by Mark Murphy
Mark Murphy is the founder of CommonsWare and the author of the Busy CoderÕs Guide to Android Development and Beginning Android 2 published by Apress. He is active in supporting the Android developer community, from answering questions on StackOverflow to publishing sample code and reusable components as open source. A three-time entrepreneur, his experience ranges from consulting on open source and collaborative development for the Fortune 500 to application development on just about anything smaller than a mainframe. He has been a software developer for nearly three decades, from the TRS-80 to the latest crop of mobile devices. A polished speaker, Mark has delivered conference presentations and training sessions on a wide array of topics internationally.
NFC supports peer-to-peer sharing of data between devices, in addition to tapping on “smart posters”, tags, and the like. Such device-to-device data “beaming” will mostly be used for short payloads, including bootstrapping more elaborate communications via other channels. This presentation will discuss how to add “beaming” to your Android applications and how to apply it to common data-exchange scenarios.review various pen-based devices and APIs, showing what is possible with standard Android and what additionally can be accomplished by using device-specific APIs.
After a couple of sleepless nights working to find out how to solve different errors related to the same exception ‘OutOfMemoryException’, Felipe Ferraz learned some very valuable lessons that he’ll share with you. His talk’s main focus is to present you with tools that help you understand where and why a memory leak happens. Felipe will discuss some strange behaviors and offer you good tips to try to avoid those frustrating situations.
Songkick launched their Android app earlier this year. Jamie and Akshay will present a case-study of the project, revealing how Novoda worked with Songkick to bring the app from whiteboard to market. The talk will discuss key decisions taken to create a great Android experience.
by Simon Cross
Getting distribution from app stores is hard. Smart developers are looking for other ways to grow their installs and their engagement. In this session, at a code level, we’ll integrate an android app with Open Graph, enable Single Sign On and Deep Linking, and publish Actions and Objects – all from scratch, live. We’ll cover: - creating objects and actions - integrating Single Sign On – managing permissions, token extension etc - publishing actions from Android - enabling and handling deep linking - adding your app to App Center There will be little or no powerpoint in this talk.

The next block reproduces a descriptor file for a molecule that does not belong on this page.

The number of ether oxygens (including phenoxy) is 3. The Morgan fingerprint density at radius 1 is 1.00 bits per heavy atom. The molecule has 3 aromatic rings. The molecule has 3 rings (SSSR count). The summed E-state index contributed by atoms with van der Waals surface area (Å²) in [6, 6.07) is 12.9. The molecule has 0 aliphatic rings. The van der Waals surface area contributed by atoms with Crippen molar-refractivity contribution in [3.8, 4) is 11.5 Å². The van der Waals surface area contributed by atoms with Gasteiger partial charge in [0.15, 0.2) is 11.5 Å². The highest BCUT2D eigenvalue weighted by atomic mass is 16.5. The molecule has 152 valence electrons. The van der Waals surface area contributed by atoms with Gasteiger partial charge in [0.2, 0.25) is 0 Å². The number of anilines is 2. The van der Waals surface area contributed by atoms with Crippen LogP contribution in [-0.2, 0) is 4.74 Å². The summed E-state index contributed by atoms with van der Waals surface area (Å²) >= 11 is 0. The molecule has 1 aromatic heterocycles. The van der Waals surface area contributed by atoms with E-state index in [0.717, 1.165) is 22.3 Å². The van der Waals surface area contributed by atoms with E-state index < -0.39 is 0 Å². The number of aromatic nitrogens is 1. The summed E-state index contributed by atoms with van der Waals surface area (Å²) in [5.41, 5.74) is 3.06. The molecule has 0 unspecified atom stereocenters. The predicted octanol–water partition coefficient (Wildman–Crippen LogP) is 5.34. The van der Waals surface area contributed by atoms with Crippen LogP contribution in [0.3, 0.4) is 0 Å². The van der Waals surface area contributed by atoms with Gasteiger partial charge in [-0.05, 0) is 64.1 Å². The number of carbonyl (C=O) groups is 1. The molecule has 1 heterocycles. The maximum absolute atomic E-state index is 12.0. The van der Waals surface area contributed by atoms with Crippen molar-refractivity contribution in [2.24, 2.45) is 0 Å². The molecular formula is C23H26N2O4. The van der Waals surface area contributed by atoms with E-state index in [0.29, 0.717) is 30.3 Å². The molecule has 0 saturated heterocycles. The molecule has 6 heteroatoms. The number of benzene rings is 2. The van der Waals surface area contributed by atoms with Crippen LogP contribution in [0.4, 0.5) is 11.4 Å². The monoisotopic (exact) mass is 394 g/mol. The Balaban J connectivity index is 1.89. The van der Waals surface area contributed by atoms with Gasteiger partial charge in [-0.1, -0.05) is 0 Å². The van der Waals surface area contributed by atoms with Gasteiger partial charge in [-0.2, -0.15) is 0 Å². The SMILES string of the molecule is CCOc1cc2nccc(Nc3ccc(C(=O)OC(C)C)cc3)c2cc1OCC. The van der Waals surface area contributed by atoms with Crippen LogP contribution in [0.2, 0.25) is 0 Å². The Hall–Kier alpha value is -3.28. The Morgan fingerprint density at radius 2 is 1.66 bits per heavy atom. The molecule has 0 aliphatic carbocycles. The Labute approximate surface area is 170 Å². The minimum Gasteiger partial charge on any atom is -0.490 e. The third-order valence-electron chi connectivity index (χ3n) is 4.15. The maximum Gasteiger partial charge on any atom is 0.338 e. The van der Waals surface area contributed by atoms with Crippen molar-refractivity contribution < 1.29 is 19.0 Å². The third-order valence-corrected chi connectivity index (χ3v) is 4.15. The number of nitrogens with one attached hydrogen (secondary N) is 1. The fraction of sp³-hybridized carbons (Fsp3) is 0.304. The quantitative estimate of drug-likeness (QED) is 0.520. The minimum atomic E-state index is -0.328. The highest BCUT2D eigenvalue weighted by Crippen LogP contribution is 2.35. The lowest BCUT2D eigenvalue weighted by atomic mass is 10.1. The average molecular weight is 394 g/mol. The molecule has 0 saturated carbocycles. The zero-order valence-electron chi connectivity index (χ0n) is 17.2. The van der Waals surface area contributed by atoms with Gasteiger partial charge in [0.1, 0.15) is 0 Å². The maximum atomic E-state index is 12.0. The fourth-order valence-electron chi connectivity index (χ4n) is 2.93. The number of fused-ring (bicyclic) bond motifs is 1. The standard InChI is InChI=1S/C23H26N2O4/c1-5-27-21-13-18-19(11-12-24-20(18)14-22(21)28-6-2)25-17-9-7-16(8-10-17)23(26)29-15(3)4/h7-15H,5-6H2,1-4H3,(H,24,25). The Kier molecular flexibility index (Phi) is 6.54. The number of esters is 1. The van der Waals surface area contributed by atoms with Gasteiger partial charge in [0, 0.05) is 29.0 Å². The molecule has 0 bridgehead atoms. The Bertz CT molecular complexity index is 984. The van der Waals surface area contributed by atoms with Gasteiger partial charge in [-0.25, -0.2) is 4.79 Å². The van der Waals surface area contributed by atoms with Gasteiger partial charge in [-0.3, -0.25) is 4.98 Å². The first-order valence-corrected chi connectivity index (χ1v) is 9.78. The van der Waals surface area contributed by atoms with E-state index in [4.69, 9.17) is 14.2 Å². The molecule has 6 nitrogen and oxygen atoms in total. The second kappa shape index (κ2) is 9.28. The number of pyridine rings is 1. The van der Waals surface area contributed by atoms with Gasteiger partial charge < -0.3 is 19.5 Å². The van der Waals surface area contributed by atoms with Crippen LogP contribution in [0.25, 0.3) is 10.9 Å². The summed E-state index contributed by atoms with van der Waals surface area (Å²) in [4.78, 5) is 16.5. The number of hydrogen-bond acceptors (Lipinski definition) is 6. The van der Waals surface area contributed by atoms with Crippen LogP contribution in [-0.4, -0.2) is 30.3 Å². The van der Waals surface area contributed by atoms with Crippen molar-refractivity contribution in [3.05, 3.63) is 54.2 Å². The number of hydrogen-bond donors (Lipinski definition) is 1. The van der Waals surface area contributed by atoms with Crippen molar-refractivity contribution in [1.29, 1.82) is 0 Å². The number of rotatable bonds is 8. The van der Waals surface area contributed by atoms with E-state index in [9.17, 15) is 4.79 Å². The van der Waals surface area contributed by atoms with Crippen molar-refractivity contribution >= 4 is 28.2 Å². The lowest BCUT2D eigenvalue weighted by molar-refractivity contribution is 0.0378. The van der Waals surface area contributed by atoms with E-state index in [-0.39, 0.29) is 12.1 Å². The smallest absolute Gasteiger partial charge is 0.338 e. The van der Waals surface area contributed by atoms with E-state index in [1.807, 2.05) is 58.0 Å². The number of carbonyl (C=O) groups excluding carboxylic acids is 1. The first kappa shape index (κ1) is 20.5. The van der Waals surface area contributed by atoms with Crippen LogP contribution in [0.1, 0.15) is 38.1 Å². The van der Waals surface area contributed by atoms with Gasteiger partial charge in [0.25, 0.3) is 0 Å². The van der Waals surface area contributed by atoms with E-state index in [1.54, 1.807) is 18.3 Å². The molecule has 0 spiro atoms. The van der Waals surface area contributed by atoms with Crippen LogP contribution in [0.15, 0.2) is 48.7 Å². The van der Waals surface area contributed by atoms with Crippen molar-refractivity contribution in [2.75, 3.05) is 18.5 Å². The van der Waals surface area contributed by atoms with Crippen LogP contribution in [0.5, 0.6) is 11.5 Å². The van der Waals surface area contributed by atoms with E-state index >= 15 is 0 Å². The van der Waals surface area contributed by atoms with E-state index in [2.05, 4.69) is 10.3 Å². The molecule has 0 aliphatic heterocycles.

by Jan Berkel
SoundCloud is the leading audio sharing platform on the web today, of course available as an Android app. In this talk, Jan & Jon will focus on the challenges of building a strong, reliable, audio recording and audio streaming app.
The focus of this talk is on:
by Matt Gaunt
What you need to know to target Google TV and covering some of the API’s which are available to you beyond vanilla Android.
Android developers strive to ensure their apps work well across a multitude of OS versions, languages and hardware configurations.
In this talk, Chris and Jørgen discuss using Jenkins, a popular continuous integration server, to automatically test and pinpoint problems with your Android apps, for every commit.
They’ll look at a case study from the engineering team at Lookout Mobile Security. Firstly how they use these workflows, as well as more advanced methods including pre-tested commits with Gerrit to ensure high quality and fast turnaround for every release of their Android apps. Along the way, Chris and Jørgen will also give some demonstrations and show how Android tools like ‘lint’ and ‘monkey’ can be integrated into the process.
by Julian Harty
We’ve reached the point where there are plenty of options to create and run automated tests for Android apps. New open-source frameworks appear, existing ones morph, and others stagnate. Meanwhile commercial products are mushrooming and each claims to offer ‘the solution’ to solve test automation for your apps. We now have an embarrassingly large choice; so how do we pick appropriate tools and frameworks for ‘our’ apps? Then how can we use these tools and frameworks to create good tests that are useful and low maintenance? For those who need to consider cross-platform test automation; web and hybrid apps; etc there are further refinements to the decision-making process. This session will help you understand what the various tools offer, ways to assess and select tools for your context, and how to apply the tools effectively and efficiently.
Android is evolving, but developers aren’t keeping pace. Fragments, which let you break your UI into smaller functional pieces, were released over a year ago. Fragments enable scaling of your app to tablets and the next generation of devices. There’s a huge opportunity to lead the market, yet few businesses and developers are leading the charge. Corey will show you techniques for starting a fresh project, renovating an existing Android code base, optimizing for tablets, and balancing use of new APIs, while remaining backward compatible. She has been using fragments as long as they have been around in the XfinityTV app as well as her personal projects. She’d never start a new project with out them!